October 11th, 2023
Understanding the interaction between screens and projection technologies
Over the past twenty years, the requirement for cinema screens has changed dramatically. Prior to digitisation, projection technology had remained relatively stable for decades with significant technical intelligence embedded in to projectionists around the world. That certainty allowed most cinemas to utilise uncoated Matte screens with unity gain to present movies to audiences. The majority of those screens were manufactured at the Gate Studios in Elstree (just north of London), the former global manufacturing site of Harkness and distributed around the world in manageable sized packages. Those screens were distinguished by invisible seams and a fire certificate guaranteeing safety. Whilst Harkness introduced the concept of gain screens in the mid-1980’s through the Perlux product-line the requirement for these was limited and these were often reserved for large format screens.
“Much as today, equipment shortages and a lack of technical certainties (such as light degradation and speckle) require exhibitors converting from xenon to laser to focus on solutions, the transition from film to digital projection also created significant challenges further complicated by the requirement to showcase 3D content,” explains Richard Mitchell, VP at Harkness Screens. “Projection availability and long-term performance unknowns meant that for many exhibitors transitioning to digital through VPF schemes, gain screens were a serious consideration or even necessity for managing and maintaining brightness levels to new industry standards, especially 2D screens,” he adds.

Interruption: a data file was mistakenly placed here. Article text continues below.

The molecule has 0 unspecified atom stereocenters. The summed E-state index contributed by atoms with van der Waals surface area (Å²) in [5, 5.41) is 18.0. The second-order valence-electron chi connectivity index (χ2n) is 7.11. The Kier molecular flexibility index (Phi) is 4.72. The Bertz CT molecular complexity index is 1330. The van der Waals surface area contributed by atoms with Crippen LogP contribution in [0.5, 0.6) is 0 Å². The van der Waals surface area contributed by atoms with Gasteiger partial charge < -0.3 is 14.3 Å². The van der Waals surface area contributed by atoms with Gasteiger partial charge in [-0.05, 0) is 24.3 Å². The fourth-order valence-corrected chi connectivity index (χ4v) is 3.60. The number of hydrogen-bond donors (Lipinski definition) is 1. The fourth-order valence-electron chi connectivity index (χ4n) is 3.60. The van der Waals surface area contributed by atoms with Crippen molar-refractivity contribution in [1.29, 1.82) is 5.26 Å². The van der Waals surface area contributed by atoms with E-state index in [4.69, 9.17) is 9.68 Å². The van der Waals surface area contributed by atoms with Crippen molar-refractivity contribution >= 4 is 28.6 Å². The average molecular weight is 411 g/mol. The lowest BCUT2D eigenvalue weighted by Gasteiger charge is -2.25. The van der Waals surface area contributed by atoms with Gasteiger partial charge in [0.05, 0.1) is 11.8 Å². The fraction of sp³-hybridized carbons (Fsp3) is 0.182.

Of course, gain screens such as Harkness’ Perlux range along with Spectral 240 (the silver screen that dominated the global 3D roll-out) required a different approach almost overnight in terms of packaging, shipping and installation but they also required exhibitors to have a different understanding of screen characteristics and performance. Digitisation required screen manufacturers to provide significantly more data regarding their products such as laboratory measured gain curves (which often differ from in-field measurements) to showcase reflectivity but also light distribution of screens and extinction ratio specifically for polarised screens; one of the biggest contributors to the quality of polarised 3D presentation. As the world’s leading manufacturer of cinema screen technology, Harkness utilised a range of technology to support learning starting with an online technical capabilities tool – the Digital Screen Selector which was quickly replaced by a family of calculation and simulation tools such as the 3D Digital Screen Modeller that enabled exhibitors to make informed decisions about their screen choices and screen design in a digital simulated environment.
The learnings of digitisation and the requirements of exhibitors for further improvements to presentation quality allowed Harkness to look at next generation 2D and 3D screen technologies alongside partners. In 2013, RealD, the world’s leading 3D provider launched their own screen technology “Precision White”, a screen produced in partnership with Harkness and RealD continued their search for presentation quality improvements with the launch of the “Ultimate screen” in 2016.